Fourth Amendment of the Constitution:
â€œThe right of the people to be secure in their persons, houses, papers, and effects, against unreasonable searches and seizures, shall not be violated, and no Warrants shall issue, but upon probable cause, supported by Oath or affirmation, and particularly describing the place to be searched, and the persons or things to be seized.â€
This no longer applies in the state of Indiana.Â On Thursday, the Indiana Supreme Court ruled that Hoosiers have no right toÂ resist unlawful police entry into their homes. Any Hoosiers out there, I hope youâ€™re reading this because you just lost the right to safety and security in your own homes.
In a 3-2 decision, Justice Steven David writing for the court saidÂ if a police officer wants to enter a home for any reason or no reason at all, a homeowner cannot do anything to block the officer’s entry.
“We believe … a right to resist an unlawful police entry into a home is against public policy and is incompatible with modern Fourth Amendment jurisprudence,” David said. “We also find that allowing resistance unnecessarily escalates the level of violence and therefore the risk of injuries to all parties involved without preventing the arrest.” (emphasis mine)
So if a police officer wants to, they can walk through your front door any time they feel like it.Â They donâ€™t have to a reason.Â If you resist against this, YOU get arrested.
And no, they donâ€™t even have to knock.Â The same Indiana Supreme Court had thrown out that little piece of common courtesy earlier in the week.
I guess the â€œpublic policyâ€ thing is supposedly â€œwhatâ€™s best for society as a wholeâ€, right?Â Where have we heard that one before?Â And the â€œmodernâ€ jurisprudence translates into the â€œliving Constitutionâ€ interpretationâ€¦you know, that totally insignificant document on which the laws of our entire nation were originally structured that some modern-day intellectuals seem to believe is so archaic that they have to put their own new interpretations on it every time they get a chance.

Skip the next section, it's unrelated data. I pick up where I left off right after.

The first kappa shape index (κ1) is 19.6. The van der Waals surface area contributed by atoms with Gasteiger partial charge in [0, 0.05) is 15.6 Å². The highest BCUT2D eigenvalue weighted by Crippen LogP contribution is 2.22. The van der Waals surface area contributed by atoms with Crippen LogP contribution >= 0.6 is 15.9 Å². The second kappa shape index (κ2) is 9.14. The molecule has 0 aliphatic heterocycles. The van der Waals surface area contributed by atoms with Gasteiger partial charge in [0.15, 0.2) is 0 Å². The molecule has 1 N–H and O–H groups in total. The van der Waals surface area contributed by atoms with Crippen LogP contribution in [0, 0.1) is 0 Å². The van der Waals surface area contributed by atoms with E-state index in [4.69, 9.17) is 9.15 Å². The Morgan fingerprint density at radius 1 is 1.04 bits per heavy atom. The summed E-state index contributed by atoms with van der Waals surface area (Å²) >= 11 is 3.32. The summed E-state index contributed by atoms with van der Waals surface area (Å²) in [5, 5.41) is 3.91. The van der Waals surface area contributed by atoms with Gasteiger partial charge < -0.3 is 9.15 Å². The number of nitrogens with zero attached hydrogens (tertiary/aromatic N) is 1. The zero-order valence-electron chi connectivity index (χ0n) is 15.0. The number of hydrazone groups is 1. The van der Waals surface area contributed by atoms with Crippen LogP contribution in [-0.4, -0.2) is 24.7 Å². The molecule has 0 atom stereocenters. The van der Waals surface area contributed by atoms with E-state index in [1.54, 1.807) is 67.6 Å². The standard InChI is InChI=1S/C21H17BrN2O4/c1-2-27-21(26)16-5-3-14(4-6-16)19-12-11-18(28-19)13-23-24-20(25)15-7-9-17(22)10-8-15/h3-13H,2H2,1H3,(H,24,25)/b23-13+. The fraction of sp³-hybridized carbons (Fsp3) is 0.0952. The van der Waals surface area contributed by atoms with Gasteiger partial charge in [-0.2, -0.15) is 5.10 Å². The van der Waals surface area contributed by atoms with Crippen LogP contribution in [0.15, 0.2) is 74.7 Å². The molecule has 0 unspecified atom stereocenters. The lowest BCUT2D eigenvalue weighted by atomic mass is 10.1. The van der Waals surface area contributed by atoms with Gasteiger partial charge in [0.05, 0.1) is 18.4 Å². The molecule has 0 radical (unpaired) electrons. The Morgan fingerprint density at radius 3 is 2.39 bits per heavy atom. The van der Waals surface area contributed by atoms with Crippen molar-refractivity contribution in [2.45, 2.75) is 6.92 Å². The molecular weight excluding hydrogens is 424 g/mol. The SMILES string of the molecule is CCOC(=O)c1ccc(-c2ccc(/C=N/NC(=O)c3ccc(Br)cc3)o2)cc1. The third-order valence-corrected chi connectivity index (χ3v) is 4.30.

This is unlawful entry that is being sugar-coated to make it seem lawful by the judicial branch in direct opposition to what was written in the Constitution.
I sure hope the good folks in Indiana are planning to take this through appeal and beyond if they have to.
Added Edit: Â I cross-posted this somewhere and apparently I wasn’t as explicit about presenting concerns that exist regarding this ruling as I should have been. Â So I’m adding this in to make it plain.
The 2 dissenting judges argued for qualifiers that would limit unlawful entry, such as saying that a police officer would have the right to entry in a situation where life might be threatened due to abuse, etc. Â This at least displays common sense in recognition of the 4th Amendment rights of citizens. Â It acknowledges that certain lines do exist.
The 3 judges making the final decision deliberately chose the broader application in this ruling, one that essentially condones unlawful entry by police. Â The judge acknowledges that it is unlawful entry in his statement, yet condones it all the same.
For me, personally, any time I see a situation of this sort where a choice is deliberately made to go in the direction of laws that are so broad as to violate rights under the Constitution, I question it. Â Why? Â What was the purpose? Â What was the line of logic and reason that was used?
There are specific mechanisms that progressives have been using for years on end to undermine the Constitution. Â Presenting claims of what is in the best interest of society as a whole via “public policy” can be a mechanism that is used to promote collectivism over individual citizens rights. Â Saying that the Constitution is “outdated” and has to be modernized is a just a smoke screen to justify whatever changes to the Constitution are being made. Â And I do question this to the hilt. Â I question whether or not it is genuine necessary. Â I question whether or not those making these decisions had other options. Â I question what kind of impact it might have, not only for the present but also for the future.
It’s all part of learning what we are up against, how to guard against moving even more in the direction of socialism than we already have, and trying to protect and preserve the rights that have been granted to us under the law.